Tag Archives: Christianity

Revelations

Revelation Bible Religion - Free photo on PixabayNow that the lockdown allows inter-provincial travel and family visits, Gertruida was happy to hear that a distant niece, Mathilda Grove, wanted to pay a visit.

‘Mathilda is the epitome of the classic Old Maid Syndrome. Last time I heard, she was working at an old-age home in Paarl, where she took care of some old and infirm patients. A heart of gold, she has. A real gem.’ When Gertruida told the group in Boggel’s Place about the upcoming visit, old Servaas brightened a bit. It’s been years since Siena died and the dearth of possible replacements contributed to his constant grumpy state. Gertruida says old men get that way due to a chronic psychological massaging deficiency. She says PMD is far worse than PMS.

***

Rolbos shares some realities with other towns. One of these is the fact that nothing ever turns out exactly the way one anticipates it would be. When the large 4X4 bakkie (in America they call it a ‘truck’) slowed down to a  stop in front of Boggel’s Place, the Rolbossers crowded the small window.

‘Look at that caravan,’ Vetfaan whispered.

‘Shees – look at that bakkie, man! And those tyres!’ Kleinpiet lets out a low whistle.

‘Who, in heaven’s name, is that?’ Gertruida points at the gentleman who scoots around the vehicle to open the passenger side door.

***

The gentleman turns out to be Albertus Visser, a one-time inhabitant of Sunset House in Paarl.

‘He used to sit beneath the old tree in the corner of the lawn. All by himself, see?’ Mathilda smiles as she strokes Albertus’s back. After all the introductions have been done, they are enjoying a cold beer on Gertruida’s tab. ‘Every day he sat there, morning till night, reading the Bible. We all thought he was a bit strange, you know? But in an old-age home you get all sorts of people and we nursing staff just let them be.’

‘Harrumph!’ Albertus clears his throat. In a voice that is strangely high-pitched, he continues: ‘An old-age home is the last stop. That’s where it all ends. So it makes sense to do a bit of reading in the Book, see? You know where you’ve been; but do you know where you’re going? So I was just familiarising myself…’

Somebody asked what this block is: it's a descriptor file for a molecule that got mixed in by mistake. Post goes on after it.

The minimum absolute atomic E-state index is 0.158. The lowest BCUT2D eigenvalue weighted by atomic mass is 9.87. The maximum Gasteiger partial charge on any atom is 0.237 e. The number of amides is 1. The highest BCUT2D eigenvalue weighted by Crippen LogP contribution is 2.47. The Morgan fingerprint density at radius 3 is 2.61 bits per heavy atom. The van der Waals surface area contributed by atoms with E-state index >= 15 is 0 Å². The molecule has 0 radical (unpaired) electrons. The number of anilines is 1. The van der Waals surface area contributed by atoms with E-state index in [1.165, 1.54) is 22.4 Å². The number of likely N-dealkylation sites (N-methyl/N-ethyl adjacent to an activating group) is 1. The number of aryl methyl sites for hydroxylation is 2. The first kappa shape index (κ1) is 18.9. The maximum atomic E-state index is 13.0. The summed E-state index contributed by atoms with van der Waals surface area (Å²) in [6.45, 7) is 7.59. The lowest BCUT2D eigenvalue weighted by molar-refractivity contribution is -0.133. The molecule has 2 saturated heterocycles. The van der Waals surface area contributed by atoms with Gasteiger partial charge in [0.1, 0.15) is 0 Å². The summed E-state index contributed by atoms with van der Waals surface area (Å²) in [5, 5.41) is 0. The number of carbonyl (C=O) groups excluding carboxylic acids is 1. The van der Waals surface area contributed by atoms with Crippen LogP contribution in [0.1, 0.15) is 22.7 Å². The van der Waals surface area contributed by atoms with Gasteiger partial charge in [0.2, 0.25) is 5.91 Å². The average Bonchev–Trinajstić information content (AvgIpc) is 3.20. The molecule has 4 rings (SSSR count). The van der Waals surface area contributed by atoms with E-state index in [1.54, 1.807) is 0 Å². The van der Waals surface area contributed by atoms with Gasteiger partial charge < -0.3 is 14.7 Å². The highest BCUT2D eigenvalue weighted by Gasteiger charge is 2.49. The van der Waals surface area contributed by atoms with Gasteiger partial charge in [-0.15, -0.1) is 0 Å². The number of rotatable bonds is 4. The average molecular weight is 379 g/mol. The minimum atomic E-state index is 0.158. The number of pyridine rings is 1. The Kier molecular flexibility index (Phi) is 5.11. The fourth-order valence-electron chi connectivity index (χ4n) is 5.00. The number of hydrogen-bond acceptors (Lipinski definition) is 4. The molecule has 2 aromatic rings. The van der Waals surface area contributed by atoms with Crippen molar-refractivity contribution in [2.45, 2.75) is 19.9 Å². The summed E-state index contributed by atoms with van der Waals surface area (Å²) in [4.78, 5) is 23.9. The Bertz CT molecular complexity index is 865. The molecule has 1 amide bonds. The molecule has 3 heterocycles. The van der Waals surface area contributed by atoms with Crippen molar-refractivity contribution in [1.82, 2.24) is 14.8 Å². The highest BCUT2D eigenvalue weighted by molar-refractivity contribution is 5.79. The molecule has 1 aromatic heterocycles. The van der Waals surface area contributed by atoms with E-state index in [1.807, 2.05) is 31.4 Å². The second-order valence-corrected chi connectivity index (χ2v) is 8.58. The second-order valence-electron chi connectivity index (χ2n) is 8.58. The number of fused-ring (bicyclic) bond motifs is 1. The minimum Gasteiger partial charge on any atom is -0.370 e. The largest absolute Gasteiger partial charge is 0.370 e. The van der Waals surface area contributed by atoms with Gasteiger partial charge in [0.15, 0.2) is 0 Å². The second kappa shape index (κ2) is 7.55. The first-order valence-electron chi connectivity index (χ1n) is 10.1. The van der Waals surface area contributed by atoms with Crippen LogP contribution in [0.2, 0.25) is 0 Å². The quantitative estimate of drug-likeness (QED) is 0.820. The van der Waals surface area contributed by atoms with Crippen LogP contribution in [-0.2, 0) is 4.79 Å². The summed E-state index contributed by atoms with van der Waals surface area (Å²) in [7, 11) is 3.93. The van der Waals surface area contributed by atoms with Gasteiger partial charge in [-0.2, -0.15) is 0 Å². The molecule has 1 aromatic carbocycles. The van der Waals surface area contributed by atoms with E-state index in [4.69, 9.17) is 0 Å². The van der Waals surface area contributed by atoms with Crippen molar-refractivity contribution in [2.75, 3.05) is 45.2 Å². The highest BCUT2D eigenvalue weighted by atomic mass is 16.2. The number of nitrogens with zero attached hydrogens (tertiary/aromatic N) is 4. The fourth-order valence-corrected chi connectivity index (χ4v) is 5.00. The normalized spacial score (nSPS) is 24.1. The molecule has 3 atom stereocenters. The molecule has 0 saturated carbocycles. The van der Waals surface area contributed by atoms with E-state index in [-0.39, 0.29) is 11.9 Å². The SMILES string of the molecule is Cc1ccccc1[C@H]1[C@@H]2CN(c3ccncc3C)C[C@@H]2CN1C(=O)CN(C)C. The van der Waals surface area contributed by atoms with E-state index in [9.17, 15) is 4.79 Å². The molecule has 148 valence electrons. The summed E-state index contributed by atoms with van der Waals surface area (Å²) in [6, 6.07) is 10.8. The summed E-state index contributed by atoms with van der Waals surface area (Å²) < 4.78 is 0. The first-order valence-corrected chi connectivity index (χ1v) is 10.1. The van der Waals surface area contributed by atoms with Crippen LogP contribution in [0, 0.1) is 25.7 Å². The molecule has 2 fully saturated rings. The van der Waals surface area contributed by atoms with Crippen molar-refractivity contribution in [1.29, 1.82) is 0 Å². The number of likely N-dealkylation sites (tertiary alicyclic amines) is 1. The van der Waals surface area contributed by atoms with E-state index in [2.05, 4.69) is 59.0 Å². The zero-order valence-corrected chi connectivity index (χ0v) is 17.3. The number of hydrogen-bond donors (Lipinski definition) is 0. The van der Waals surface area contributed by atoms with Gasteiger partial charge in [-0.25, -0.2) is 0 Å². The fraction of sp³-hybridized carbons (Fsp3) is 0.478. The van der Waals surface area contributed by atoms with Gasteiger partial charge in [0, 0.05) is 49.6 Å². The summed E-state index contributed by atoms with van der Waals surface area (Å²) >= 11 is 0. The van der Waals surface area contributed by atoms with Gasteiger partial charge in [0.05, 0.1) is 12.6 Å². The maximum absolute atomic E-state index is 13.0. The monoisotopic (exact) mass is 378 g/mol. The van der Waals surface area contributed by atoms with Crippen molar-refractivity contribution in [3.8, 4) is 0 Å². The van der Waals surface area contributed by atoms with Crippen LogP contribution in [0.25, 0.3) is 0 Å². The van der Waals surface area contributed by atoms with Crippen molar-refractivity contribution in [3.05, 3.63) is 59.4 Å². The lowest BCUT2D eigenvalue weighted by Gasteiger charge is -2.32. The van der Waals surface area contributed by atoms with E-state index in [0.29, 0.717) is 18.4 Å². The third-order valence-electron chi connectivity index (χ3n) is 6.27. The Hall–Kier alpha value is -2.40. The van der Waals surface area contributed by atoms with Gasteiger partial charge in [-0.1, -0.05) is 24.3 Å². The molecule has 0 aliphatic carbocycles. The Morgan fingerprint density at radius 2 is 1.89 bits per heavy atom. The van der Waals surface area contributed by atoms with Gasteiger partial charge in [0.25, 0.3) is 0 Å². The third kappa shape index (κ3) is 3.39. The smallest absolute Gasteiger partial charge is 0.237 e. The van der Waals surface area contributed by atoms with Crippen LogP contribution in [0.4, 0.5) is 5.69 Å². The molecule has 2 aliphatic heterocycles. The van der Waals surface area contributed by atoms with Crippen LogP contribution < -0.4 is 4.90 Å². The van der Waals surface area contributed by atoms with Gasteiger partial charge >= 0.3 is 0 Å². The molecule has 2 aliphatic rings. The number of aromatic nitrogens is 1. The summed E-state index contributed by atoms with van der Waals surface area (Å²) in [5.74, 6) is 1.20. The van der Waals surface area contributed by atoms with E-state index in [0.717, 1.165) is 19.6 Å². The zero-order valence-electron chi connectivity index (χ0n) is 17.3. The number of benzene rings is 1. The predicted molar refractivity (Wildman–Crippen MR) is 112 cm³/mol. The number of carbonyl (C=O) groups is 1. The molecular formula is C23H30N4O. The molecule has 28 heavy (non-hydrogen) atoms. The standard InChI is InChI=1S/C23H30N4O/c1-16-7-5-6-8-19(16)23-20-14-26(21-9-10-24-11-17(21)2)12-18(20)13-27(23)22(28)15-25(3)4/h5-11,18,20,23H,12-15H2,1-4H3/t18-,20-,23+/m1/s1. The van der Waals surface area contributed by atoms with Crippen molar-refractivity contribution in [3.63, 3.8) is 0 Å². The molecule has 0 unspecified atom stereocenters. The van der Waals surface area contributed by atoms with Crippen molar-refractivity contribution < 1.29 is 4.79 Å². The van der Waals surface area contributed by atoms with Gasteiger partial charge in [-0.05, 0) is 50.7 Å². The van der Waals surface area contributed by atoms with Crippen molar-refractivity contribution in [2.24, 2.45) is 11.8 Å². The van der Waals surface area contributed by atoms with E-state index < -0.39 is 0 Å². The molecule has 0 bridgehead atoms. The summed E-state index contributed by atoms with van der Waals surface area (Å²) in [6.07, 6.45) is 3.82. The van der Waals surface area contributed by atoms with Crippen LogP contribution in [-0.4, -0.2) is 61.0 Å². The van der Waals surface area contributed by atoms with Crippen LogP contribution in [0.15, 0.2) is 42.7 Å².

‘Yes he was afraid he’d never get through all the books in the Bible, poor man.’ Mathilda interrupts with a wink at her beau. ‘And I didn’t know his problem until he called me Mithald.’ Mathilda lets out a shriek of laughter. ‘Mithald! At first I thought he was stupid.’

‘Most people did. You weren’t the only one,’ Albertus smiled. ‘As far back as I can remember it’s been like that. And oh! The experiences I’ve had with teachers! Can’t even remember how many hidings I got.’

‘You see, Albertus tried to go to church in his younger days, but it just didn’t work out, did it, dear?’ The way she looks at Albertus makes him blush.

‘Thise little pamphlets were horrible. You had to fill in stuff on some of them. Others apparently told you what to expect in the next week. And then the dominee would tell you where to read in the Bible and finally, which songs to look up to sing. I nearly died.’

‘Now, now, dear, don’t get worked up all over again.’ Mathilda pats the old man’s arm. ‘It’s okay now.’

‘The problem was that that dominee once preached about going to heaven. He said nobody can make it without reading the Bible from cover to cover. So I was deep into Matthew when Mithald, er, Ma-thil-da,  got involved.’

‘Ja, shame, the poor thing. When he looked at my name tag and called me Mithald, I realised what his problem was. Can you imagine how hard it is to progress right through the Good Book if you’ve got dyslexia? That’s why he struggled all those years – figuring out one word at a time.

‘Well, I took pity on the poor man. So I started doing the reading for him. Every day a few chapters. Took us four months, it did, but we got through it all in the end. It was our own lockdown blessing! By the time we finished Revelations, we got to know each other rather well..’

***

Gertruida says Mathilda is no longer the epitome of an old maid. Once Albertus made it to the end of Revelations (with Mathilda’s help), he didn’t have to isolate himself every day to try to make sense of the words.  In fact, he realised that living love was better than reading about it. That, Gertruida says (because she knows so much) is the biggest revelation of all.

Old Servaas is still grumpy. He says Mathilda isn’t his type at all. He’s read the Bible already all by himself, so  what’s the point?

 

 

Politics, religion, media: who trumps who?

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Credit: Mail & Guardian

“So the land of the free is going to get their own version of a modern-day dictator?” Servaas throws out the bait – it’s been a quiet day in Boggel’s Place again.